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Washington, DC—A novel IOL in development from PowerVision may represent the most promising concept yet for an accommodative implant, said Louis D. "Skip" Nichamin, MD, at the annual meeting of the American Society of Cataract and Refractive Surgery.
Washington, DC-A novel IOL in development from PowerVision may represent the most promising concept yet for an accommodative implant, said Louis D. "Skip" Nichamin, MD, at the annual meeting of the American Society of Cataract and Refractive Surgery.
The technology is designed to mimic the natural crystalline lens by undergoing a shape change in response to the forces induced by contraction and relaxation of the ciliary body muscles. The implant has been named the FluidVision IOL because the shape change is mediated by internal fluid actuators.
Results from modeling studies completed so far demonstrate that by harnessing natural forces in the eye, it should be able to create an accommodative range of up to 10 D, reported Dr. Nichamin, medical director, Laurel Eye Clinic, Brook-ville, PA.
"Shape change arguably makes better sense than those strategies because it is the most optically efficient way to create accommodation, and currently there is strong scientific evidence from rigorous experimental testing that the FluidVision IOL is very promising technology based on that concept," Dr. Nichamin said.
The FluidVision implant features internal fluid actuators that respond with fluid shift to ciliary body forces. As force is exerted upon an area of the lens by the ciliary body/zonular membrane, fluid is pushed through channels within the malleable lens and results in a change in shape. Fluid movement that occurs with accommodative effort translates into thickening of the lens from front to back so that its anterior curvature and effective power increase to afford near vision. When gaze turns to distance and the ciliary body relaxes, the FluidVision IOL is put on stretch and gets thinner, just like the natural lens.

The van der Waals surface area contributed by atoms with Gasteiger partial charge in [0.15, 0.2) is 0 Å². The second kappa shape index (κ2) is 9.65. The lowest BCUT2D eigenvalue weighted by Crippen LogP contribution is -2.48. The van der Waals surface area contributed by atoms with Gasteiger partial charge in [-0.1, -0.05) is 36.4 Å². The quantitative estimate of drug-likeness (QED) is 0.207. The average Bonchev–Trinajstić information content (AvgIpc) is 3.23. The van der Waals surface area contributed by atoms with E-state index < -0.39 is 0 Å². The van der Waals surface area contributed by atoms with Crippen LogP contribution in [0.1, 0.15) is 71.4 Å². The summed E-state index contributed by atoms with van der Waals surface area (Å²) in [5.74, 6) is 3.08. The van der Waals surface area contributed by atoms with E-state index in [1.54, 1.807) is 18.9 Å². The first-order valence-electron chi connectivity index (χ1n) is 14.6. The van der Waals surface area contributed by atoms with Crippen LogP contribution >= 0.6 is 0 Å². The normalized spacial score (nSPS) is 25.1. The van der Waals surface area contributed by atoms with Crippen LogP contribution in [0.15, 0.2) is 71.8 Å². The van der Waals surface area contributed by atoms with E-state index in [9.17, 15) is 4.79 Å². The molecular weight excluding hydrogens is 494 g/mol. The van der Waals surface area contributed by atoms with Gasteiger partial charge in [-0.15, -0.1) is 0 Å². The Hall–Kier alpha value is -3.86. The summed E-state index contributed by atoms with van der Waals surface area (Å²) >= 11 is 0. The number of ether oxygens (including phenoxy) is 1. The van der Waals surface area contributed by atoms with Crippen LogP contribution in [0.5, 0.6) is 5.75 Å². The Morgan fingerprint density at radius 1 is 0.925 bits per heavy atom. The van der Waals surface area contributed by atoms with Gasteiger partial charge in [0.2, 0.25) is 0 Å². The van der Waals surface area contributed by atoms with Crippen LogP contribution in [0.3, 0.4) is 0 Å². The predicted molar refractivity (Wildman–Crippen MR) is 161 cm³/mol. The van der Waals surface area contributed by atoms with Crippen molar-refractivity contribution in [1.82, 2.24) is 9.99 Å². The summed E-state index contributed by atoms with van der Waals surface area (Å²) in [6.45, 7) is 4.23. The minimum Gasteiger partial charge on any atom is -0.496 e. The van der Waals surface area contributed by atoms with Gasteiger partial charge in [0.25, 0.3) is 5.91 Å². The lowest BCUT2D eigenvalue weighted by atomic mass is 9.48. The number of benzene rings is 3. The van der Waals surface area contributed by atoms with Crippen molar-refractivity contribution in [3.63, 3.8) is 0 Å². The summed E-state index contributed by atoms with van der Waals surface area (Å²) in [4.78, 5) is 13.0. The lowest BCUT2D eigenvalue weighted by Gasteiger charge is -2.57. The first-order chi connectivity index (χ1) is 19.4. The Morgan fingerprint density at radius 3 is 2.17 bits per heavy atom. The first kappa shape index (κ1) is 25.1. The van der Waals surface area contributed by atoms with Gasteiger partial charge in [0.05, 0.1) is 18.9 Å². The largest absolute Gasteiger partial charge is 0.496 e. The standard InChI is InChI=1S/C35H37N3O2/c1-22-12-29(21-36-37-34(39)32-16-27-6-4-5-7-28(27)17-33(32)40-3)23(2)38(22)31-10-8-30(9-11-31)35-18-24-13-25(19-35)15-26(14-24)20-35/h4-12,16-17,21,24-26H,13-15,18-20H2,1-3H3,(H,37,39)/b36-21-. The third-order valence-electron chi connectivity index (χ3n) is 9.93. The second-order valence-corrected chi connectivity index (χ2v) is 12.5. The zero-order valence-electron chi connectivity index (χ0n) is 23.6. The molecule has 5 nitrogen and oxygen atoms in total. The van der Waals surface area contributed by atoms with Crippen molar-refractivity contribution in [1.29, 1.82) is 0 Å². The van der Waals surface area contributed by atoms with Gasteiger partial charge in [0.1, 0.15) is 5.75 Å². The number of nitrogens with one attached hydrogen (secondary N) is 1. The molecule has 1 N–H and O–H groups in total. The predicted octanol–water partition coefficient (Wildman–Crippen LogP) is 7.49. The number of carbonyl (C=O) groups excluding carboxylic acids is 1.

"It is amazing that up to 10 D of accommodative change can be achieved with this implant design considering it is being modulated by shifts in such incredibly minute volumes of fluid," Dr. Nichamin said.
Now, PowerVision is working to complete a scale model that would be a prototype for human implantation. Based on current estimates, it is possible the first human eye procedures will be performed in late 2006.
That clinical development program is using currently available IOL biomaterials and is focusing on designing a lens that would be handled and inserted like a conventional foldable implant.
"From a practical standpoint, those are major theoretical advantages over the second-generation dual-optic accommodating IOL technology that, because of its bulk and design, presents new challenges in terms of handling, insertion, and the risk of interlenticular opacification," Dr. Nichamin said. "We hope this novel implant will avoid those issues because it will look more like a standard IOL and emulate the human natural crystalline lens in its performance."